Urgent Call To Action! Urge Botswana’s Government To Reinstate Ban On Elephant Hunting During COVID-19 Pandemic

The lives of 270 elephants are hanging in the balance due to the COVID-19 outbreak. Botswana officially ended its five-year elephant hunting ban in 2019, but global airline shutdowns have prevented hunters from traveling to the region to gun down the innocent animals. Please take this fleeting opportunity to urge Botswana officials to reinstate its successful hunting ban and use nonlethal means to resolve human-elephant conflicts.

Hunting traumatizes elephants who witness the tragic, violent deaths of their beloved family members. Elephants have extraordinary memories and are haunted by these gruesome images for the rest of their lives. Through low-frequency soundwaves called infrasound, elephants warn other herds about the senseless hunter massacres. Unsurprisingly, elephants who remember hunting traumas are more likely to respond aggressively toward humans. It’s a recipe for disaster.

Botswana has a long history of ongoing conflicts between humans and elephants. During the country’s five-year hunting ban implemented in 2014, over 2,000 elephants were saved and this helped to offset increased elephant poaching in the region.

Before the ban, hunting firms filled watering holes for elephants to ensure easy targets. Now, elephants must commute farther to find watering holes to drink from, which brings them in contact with farmers’ crops and livestock. Keeping these watering holes filled may help resolve elephant conflicts with local farmers without selling hunting licenses.

In 2017, a pea farmer named Patrick Kilonzo Mwalua was celebrated for driving hours every day to deliver 3,000 gallons of fresh water to elephants and other wildlife in Kenya during a historic drought. Between road trips, Mwalua runs a conservation project called Tsavo Volunteers. He also visits local schools to talk to children about protecting wildlife. This is a fine example of a farmer going out of his way to help wildlife in a time of need, not harm them.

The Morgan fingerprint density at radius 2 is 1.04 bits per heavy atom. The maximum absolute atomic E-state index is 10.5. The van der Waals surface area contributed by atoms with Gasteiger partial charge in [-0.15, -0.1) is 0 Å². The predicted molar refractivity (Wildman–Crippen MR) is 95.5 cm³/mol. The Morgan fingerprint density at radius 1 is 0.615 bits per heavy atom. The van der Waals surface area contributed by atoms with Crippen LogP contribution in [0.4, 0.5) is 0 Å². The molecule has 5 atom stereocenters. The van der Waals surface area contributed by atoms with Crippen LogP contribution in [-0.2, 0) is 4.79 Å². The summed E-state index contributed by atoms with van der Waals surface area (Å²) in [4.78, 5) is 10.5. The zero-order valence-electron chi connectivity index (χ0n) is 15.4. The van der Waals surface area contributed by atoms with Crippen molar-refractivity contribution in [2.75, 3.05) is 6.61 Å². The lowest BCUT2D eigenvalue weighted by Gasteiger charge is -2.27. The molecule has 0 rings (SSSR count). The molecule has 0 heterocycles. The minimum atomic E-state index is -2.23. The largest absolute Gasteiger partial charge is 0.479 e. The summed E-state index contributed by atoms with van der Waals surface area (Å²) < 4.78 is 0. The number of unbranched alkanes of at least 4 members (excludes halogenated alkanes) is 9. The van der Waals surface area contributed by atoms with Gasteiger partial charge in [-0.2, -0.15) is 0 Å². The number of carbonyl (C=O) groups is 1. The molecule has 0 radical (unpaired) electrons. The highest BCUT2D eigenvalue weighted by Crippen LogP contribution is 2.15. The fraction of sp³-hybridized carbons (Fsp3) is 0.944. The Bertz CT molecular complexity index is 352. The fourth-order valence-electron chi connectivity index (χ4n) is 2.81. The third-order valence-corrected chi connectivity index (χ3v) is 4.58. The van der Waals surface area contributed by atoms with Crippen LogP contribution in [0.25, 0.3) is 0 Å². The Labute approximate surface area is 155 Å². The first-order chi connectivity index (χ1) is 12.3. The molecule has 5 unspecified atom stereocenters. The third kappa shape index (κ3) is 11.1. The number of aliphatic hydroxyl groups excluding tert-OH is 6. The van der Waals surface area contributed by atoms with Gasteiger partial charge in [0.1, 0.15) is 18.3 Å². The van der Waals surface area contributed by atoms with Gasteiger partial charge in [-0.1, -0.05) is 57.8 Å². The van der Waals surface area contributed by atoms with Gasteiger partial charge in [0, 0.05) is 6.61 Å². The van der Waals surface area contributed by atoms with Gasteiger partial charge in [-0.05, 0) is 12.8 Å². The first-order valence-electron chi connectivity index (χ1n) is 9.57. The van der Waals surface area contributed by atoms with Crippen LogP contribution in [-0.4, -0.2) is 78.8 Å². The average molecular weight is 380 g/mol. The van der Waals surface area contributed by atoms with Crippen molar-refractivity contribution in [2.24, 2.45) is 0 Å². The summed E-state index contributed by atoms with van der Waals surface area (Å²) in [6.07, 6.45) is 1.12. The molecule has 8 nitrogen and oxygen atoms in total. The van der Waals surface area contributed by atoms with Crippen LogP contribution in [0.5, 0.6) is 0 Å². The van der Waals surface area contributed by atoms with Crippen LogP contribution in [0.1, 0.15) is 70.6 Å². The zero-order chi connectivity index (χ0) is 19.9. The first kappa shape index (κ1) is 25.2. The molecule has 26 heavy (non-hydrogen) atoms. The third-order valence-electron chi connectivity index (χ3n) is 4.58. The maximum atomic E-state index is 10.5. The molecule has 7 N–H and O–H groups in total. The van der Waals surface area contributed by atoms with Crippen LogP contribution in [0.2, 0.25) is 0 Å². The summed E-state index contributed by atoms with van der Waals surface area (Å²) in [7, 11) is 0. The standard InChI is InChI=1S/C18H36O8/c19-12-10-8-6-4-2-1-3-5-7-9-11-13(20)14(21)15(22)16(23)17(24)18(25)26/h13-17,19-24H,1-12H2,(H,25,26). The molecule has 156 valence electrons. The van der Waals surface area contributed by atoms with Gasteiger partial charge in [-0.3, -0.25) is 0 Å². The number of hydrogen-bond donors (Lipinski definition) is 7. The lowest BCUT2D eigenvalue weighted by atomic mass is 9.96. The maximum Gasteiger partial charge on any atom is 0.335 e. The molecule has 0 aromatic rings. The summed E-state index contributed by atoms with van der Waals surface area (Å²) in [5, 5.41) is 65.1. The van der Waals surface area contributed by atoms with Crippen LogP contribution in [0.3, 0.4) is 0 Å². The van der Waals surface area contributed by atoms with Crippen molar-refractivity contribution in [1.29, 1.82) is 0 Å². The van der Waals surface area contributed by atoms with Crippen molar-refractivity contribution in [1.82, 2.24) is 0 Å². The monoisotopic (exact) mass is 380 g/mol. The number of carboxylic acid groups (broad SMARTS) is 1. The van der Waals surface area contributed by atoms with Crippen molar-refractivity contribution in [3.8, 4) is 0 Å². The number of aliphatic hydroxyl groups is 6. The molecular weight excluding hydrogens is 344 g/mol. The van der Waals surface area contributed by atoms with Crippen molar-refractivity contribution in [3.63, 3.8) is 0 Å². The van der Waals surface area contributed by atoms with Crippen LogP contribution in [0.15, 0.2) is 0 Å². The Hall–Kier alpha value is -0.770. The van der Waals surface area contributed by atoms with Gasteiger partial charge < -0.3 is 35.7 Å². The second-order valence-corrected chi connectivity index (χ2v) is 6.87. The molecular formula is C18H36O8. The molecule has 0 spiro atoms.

There are many successful ways for Botswana’s officials to help both the people and elephants in the country without bloodshed. These clever strategies include; replenishing local watering holes, patrolling farms, humane education, immunocontraception, and photography-based eco-tours.

What YOU Can Do:

Now is our chance to prevent more senseless elephant deaths. Join us in encouraging Botswana officials to reinstate the elephant trophy hunting ban and implement nonlethal methods to resolve conflicts with elephants.

1. Please comment on the Facebook pages of the Botswana Department Of Wildlife & National Parks and Ministry of Environment, Natural Resources Conservation and Tourism, and tweet the Botswana government.

You may say: Please reinstate the successful ban on elephant hunting and implement nonlethal methods of resolving human-elephant conflicts.

2. Submit In Defense of Animals’ letter urging Botswana officials to reinstate their elephant hunting ban and opt for nonlethal methods to resolve conflicts with elephants. SIGN HERE!

Content courtesy of In Defense of Animals. Help them continue fighting for animals, people, and the environment by making a donation HERE!

More on this topic

Popular stories

Breaking! The Last Foie Gras Farm In The Ukraine Will Close Down By Early September 2019

Photo Credit: Farm Sanctuary The only remaining foie gras farm in the Ukraine is shutting down in little more than a month. MHP, the parent company of an...

A New Study Proves That Plant-Based Meat Sales Have Increased An Average Of 23% When Sold In The Meat Department

The Plant Based Foods Association (PBFA), the trade association representing 170 plant-based food companies, and Kroger, the largest grocery retailer in America, found that plant-based...

U.S. Fish & Wildlife Service Sued For Failing To Protect The Last Seven Wild Red Wolves That Are On The Brink Of Extinction

On behalf of Red Wolf Coalition, Defenders of Wildlife, and Animal Welfare Institute, the Southern Environmental Law Center sued the U.S. Fish and Wildlife...